Does 'The Biggest Loser' Hurt or Help Obese People?
Study: The Popular Reality TV Show May Reinforce Anti-Fat Attitudes
Testing Attitudes After Watching Extreme Weight Loss continued...
Before they tuned in, researchers tested their attitudes about obesity and obese people by having them answer several computer-based questionnaires.
The students were kept in the dark about the purpose of the study. They were told the tests were measuring how fast they could process the questions.
They were asked, for example, how strongly they agreed with statements like, “Fat people can lose weight if they really want to.”
They were also asked about traits they associated with being obese. Choices included positive things like being honest, sociable, and intelligent. Negative choices included lazy, undisciplined, and unattractive.
A week after taking those initial tests, people were asked to watch their assigned shows. Researchers tested them again after they finished the episodes.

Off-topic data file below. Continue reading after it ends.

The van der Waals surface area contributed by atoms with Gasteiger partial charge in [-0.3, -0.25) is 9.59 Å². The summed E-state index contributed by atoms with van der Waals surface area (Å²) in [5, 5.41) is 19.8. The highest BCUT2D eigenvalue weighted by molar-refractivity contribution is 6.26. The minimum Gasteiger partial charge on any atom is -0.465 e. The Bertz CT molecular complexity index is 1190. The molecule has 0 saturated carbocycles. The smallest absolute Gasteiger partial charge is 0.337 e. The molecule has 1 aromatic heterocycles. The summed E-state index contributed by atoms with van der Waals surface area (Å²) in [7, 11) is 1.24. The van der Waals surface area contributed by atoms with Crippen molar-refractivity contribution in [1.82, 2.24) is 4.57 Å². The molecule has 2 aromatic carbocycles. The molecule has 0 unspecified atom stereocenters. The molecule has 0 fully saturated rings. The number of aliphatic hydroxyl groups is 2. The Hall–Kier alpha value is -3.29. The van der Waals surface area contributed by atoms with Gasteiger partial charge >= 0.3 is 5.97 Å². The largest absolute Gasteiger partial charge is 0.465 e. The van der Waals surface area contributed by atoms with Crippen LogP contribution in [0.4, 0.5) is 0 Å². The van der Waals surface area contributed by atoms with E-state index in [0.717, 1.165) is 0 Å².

As expected, “Meerkat Manor” didn’t seem to change how students felt about obesity one way or the other.
But researchers say they saw small, but significant shifts in some attitudes after students watched The Biggest Loser.
“We saw an increase in dislike and an increase in perceptions of controllability,” says Carels.
“The dislike seemed to be a little bit stronger in people that were thin and not trying to lose weight,” he says.
Weight Bias Is Tough to Change
Other experts had a different take on the study’s results.
“I think people, by and large, come with negative attitudes [about obesity], and they’re very hard to change,” says Rena A. Mendelson, PhD, professor of nutrition at Ryerson University in Toronto, Canada. “I’m not sure that you can argue that watching the show made them more anti-fat.”
Mendelson has conducted a similar study, presented last year at Canada’s National Obesity Summit, which tested 42 people before and after they watched either The Biggest Loser or America’s Next Top Model.
Her study found no change in viewers’ attitudes toward obesity or obese people after watching either show.
That was surprising, she says. She thought people who watched The Biggest Loser would feel more sympathy and less bias toward obese people afterward.
“I think the real point of their work and our work is how pervasive anti-fat attitudes are; how strong they are and how persistent,” she says.